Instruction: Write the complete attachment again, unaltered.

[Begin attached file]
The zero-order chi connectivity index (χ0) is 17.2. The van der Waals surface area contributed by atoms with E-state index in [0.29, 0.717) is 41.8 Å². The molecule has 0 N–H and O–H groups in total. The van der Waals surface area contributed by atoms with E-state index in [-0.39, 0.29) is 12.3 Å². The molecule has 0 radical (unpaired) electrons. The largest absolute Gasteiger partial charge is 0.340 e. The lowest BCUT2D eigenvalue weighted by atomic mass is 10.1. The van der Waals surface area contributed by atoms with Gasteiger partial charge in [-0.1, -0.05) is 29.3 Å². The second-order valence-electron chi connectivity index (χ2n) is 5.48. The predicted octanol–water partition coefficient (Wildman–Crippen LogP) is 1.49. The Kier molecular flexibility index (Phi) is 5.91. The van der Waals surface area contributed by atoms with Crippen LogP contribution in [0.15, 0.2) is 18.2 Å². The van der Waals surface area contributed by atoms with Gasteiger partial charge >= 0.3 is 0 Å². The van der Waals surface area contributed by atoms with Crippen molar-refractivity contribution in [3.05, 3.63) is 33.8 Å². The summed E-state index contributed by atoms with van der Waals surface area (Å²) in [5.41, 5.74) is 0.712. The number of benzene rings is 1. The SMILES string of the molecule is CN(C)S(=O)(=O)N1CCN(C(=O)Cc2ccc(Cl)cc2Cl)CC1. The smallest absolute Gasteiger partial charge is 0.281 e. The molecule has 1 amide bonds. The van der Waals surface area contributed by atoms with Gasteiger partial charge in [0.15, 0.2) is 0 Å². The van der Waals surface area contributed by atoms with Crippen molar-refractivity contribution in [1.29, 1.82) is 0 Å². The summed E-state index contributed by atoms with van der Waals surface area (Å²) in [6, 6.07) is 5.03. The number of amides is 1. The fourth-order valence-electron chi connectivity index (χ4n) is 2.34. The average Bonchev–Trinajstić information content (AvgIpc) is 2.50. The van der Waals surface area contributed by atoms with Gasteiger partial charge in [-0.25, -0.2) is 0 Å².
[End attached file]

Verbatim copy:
The zero-order chi connectivity index (χ0) is 17.2. The van der Waals surface area contributed by atoms with E-state index in [0.29, 0.717) is 41.8 Å². The molecule has 0 N–H and O–H groups in total. The van der Waals surface area contributed by atoms with E-state index in [-0.39, 0.29) is 12.3 Å². The molecule has 0 radical (unpaired) electrons. The largest absolute Gasteiger partial charge is 0.340 e. The lowest BCUT2D eigenvalue weighted by atomic mass is 10.1. The van der Waals surface area contributed by atoms with Gasteiger partial charge in [-0.1, -0.05) is 29.3 Å². The second-order valence-electron chi connectivity index (χ2n) is 5.48. The predicted octanol–water partition coefficient (Wildman–Crippen LogP) is 1.49. The Kier molecular flexibility index (Phi) is 5.91. The van der Waals surface area contributed by atoms with Crippen LogP contribution in [0.15, 0.2) is 18.2 Å². The van der Waals surface area contributed by atoms with Gasteiger partial charge >= 0.3 is 0 Å². The van der Waals surface area contributed by atoms with Crippen molar-refractivity contribution in [3.05, 3.63) is 33.8 Å². The summed E-state index contributed by atoms with van der Waals surface area (Å²) in [5.41, 5.74) is 0.712. The number of benzene rings is 1. The SMILES string of the molecule is CN(C)S(=O)(=O)N1CCN(C(=O)Cc2ccc(Cl)cc2Cl)CC1. The smallest absolute Gasteiger partial charge is 0.281 e. The molecule has 1 amide bonds. The van der Waals surface area contributed by atoms with Gasteiger partial charge in [0.15, 0.2) is 0 Å². The van der Waals surface area contributed by atoms with Crippen molar-refractivity contribution in [1.29, 1.82) is 0 Å². The summed E-state index contributed by atoms with van der Waals surface area (Å²) in [6, 6.07) is 5.03. The number of amides is 1. The fourth-order valence-electron chi connectivity index (χ4n) is 2.34. The average Bonchev–Trinajstić information content (AvgIpc) is 2.50. The van der Waals surface area contributed by atoms with Gasteiger partial charge in [-0.25, -0.2) is 0 Å².